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UK industry wary of renewables reform

Government proposals to reform the UK’s tradable renewable certificate system to support more technologies could be a risky gamble, according to Pöyry Energy Consulting.

Richard Slark, principle consultant at Pöyry, told EFP Online: “There’s a very high compliance case, or a very low compliance case and nothing in the middle.”

He was speaking following an Energy Institute conference in London on Tuesday. Ostensibly about the future of the renewables industry after 2020, the event was dominated by debate over proposals to reform or even replace the Renewables Obligation (RO).

The RO requires electricity firms to hand in renewable obligation certificates (ROCs) as a rising percentage of their total electricity supplies. These ROCs are awarded to renewable energy generators for each megawatt hour of power they produce, which they sell to utilities for additional revenue.

Although the regime has spurred investment in onshore wind generation, it has been criticised for failing to support other technologies as utilities opt for the cheapest way to meet their targets.

Reforms under consideration by the government could see the obligation banded, to ensure a portion of this support goes to technologies such as offshore wind, solar and tidal power.

Slark said that if the UK government sets banding at the right level, it could trigger sufficient investment to meet its target of sourcing 20% of electricity from renewables by 2020.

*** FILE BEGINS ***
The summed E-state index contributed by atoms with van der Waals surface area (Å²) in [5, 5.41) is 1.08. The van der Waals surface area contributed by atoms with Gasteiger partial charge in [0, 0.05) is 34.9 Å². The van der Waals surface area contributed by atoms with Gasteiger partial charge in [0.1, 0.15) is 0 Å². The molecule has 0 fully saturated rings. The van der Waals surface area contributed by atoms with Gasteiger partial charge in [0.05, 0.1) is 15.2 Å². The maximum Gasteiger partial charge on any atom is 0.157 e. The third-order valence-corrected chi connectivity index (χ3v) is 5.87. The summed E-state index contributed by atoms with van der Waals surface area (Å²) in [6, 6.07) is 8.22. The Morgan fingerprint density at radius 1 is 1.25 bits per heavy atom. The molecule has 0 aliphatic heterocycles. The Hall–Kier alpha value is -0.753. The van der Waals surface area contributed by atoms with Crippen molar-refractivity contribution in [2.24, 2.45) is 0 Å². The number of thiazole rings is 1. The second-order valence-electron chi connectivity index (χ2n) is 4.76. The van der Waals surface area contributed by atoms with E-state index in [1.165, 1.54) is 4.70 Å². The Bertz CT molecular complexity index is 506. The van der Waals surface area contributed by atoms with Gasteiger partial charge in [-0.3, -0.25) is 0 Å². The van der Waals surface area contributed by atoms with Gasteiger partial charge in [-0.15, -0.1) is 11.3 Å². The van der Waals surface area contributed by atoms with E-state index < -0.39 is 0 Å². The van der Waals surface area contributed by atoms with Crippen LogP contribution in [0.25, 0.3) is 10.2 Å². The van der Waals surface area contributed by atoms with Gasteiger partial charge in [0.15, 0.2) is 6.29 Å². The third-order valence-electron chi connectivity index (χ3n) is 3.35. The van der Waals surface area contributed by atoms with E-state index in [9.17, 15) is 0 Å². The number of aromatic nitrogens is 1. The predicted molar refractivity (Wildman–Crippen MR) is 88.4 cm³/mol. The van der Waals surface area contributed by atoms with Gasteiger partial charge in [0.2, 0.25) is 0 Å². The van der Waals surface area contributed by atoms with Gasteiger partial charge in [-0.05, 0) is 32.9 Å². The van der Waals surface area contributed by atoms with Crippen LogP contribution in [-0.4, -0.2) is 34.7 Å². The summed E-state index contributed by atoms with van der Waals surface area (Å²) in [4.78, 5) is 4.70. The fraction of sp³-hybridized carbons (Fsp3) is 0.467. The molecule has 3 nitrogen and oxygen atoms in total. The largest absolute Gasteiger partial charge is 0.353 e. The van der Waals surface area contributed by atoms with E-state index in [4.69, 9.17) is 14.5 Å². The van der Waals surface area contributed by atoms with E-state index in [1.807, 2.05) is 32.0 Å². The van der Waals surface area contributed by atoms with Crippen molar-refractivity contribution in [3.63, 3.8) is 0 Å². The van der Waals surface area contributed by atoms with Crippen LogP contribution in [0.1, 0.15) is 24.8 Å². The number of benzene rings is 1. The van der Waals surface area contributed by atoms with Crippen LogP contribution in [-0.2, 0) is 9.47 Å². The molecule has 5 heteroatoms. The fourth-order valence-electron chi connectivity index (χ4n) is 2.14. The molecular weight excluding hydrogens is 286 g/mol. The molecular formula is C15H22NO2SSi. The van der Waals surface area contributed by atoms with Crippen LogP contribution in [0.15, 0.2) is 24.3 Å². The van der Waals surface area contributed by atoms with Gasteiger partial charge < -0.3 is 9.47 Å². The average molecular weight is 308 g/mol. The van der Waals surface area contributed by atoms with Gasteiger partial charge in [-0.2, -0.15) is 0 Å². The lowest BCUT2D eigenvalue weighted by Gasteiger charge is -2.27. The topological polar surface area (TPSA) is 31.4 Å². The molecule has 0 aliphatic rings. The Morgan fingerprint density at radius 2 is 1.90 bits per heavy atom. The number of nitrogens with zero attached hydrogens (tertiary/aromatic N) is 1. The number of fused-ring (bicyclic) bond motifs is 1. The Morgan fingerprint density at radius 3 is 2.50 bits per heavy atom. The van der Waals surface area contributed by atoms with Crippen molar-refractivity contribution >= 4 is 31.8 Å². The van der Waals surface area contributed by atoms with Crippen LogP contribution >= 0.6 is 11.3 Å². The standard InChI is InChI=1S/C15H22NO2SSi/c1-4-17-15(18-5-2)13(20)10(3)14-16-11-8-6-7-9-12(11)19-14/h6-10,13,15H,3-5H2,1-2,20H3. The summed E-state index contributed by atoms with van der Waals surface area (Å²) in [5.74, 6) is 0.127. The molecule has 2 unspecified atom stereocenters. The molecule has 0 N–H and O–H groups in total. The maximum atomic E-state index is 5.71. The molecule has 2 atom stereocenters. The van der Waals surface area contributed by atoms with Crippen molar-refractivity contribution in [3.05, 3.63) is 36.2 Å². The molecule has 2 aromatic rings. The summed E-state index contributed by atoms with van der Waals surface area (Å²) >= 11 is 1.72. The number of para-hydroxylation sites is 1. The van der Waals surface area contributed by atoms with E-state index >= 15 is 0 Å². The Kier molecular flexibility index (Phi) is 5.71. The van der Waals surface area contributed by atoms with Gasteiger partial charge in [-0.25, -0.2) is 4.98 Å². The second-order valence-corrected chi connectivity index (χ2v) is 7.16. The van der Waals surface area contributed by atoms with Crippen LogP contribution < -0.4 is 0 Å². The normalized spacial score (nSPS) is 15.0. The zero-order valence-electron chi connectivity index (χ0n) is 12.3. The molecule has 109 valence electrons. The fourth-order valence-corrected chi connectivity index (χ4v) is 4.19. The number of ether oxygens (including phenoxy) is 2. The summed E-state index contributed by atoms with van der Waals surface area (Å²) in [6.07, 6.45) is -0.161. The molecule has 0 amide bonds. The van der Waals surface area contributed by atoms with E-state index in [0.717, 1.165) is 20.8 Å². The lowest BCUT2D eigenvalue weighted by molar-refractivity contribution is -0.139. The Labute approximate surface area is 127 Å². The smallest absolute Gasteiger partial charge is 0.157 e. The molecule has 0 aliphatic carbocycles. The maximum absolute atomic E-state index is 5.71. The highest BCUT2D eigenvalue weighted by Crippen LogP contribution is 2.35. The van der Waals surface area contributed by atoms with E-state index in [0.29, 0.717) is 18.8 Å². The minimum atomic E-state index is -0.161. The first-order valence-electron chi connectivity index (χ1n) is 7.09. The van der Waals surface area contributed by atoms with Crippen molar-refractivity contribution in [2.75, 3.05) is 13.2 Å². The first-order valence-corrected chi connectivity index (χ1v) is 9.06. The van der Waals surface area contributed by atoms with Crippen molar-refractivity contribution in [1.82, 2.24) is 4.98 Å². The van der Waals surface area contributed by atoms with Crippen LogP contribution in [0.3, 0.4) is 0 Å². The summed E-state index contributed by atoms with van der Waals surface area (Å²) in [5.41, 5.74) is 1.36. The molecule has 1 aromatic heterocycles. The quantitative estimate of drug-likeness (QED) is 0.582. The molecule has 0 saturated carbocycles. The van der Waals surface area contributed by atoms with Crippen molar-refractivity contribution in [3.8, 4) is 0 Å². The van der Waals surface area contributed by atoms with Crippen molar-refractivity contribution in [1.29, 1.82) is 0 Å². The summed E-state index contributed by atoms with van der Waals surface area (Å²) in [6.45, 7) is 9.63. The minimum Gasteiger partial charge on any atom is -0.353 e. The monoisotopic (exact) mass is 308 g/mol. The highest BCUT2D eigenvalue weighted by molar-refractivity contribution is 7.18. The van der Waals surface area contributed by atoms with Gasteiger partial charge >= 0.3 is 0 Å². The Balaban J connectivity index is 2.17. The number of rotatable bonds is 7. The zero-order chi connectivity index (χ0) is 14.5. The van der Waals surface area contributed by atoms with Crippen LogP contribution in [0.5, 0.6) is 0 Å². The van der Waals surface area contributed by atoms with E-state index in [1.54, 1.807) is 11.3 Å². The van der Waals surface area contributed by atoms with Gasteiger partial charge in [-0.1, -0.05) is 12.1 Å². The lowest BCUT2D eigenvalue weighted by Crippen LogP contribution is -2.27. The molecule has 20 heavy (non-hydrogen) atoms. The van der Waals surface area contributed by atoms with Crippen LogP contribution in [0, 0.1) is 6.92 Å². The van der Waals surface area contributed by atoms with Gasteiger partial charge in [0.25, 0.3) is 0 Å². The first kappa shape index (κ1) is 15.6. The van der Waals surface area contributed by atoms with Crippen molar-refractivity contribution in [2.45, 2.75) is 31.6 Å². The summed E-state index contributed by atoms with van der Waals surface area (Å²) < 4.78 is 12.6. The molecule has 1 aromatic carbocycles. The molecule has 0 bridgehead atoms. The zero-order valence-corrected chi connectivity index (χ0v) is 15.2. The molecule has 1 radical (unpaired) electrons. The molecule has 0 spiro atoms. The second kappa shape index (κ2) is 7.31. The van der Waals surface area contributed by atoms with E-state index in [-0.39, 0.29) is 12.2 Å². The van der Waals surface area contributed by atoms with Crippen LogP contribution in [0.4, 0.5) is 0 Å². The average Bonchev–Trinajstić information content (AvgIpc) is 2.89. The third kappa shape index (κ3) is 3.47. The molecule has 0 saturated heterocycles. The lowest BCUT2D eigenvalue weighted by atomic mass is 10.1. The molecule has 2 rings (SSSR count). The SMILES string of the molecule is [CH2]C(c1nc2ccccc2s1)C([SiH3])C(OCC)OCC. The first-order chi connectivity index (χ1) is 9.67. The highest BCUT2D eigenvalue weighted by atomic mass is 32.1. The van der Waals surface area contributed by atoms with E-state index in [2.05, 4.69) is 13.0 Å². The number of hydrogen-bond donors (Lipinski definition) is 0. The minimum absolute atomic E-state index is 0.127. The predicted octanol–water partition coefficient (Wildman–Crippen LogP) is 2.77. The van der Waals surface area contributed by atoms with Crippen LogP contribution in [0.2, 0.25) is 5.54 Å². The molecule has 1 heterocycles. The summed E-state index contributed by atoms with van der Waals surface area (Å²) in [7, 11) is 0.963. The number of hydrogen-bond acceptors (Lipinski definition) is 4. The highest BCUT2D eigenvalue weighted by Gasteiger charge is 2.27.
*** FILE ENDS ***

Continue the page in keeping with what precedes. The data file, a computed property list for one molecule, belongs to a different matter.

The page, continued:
However, he warned that if the banding is set at the wrong level “you don’t achieve it”.

“The level on which the banding is set will have a profound impact. It’s going back to the policy of government picking winners,” he added.

Meanwhile, shadow environment minister Gregory Barker hinted that the opposition Conservative Party might scrap the obligation altogether if it comes to power at the next general election, replacing it with a feed-in tariff ““ direct payments to renewable energy generators.

Characterising the time the obligation has been in operation as “five lost years”, he said: “It has effectively been a bonanza for the generators and the onshore wind firms and landfill gas. That is not the pump-priming of the technologies of tomorrow that the RO was meant to be.”

But Andrew Jamieson, director of renewable business development at utility ScottishPower, said: “I like this mechanism.” On the argument that the obligation has favoured the cheapest sources of renewable power, Jamieson said: “That’s what market mechanisms are all about.”

Instead of reforming or replacing the obligation, Jamieson argued, government should seek out additional ways to support more expensive technologies such as offshore wind ““ including reform of the planning system.

Philip Wolfe, chief executive of the UK’s Renewable Energy Association, noted that the obligation had been changed about once a year since its introduction, and these constant modifications were putting off investors.

“The Renewables Obligation has proven to be effective at delivering the near-term technologies and there has been a lot of investment on the back of that mechanism and you are sending a very bad message to investors,” Wolfe said to Barker.

But Peter Fraenkel, technical director of Marine Current Turbines, argued that banding is needed. He warned: “If we don’t see growth before 2020, the people who are currently delivering these technologies will simply give up.”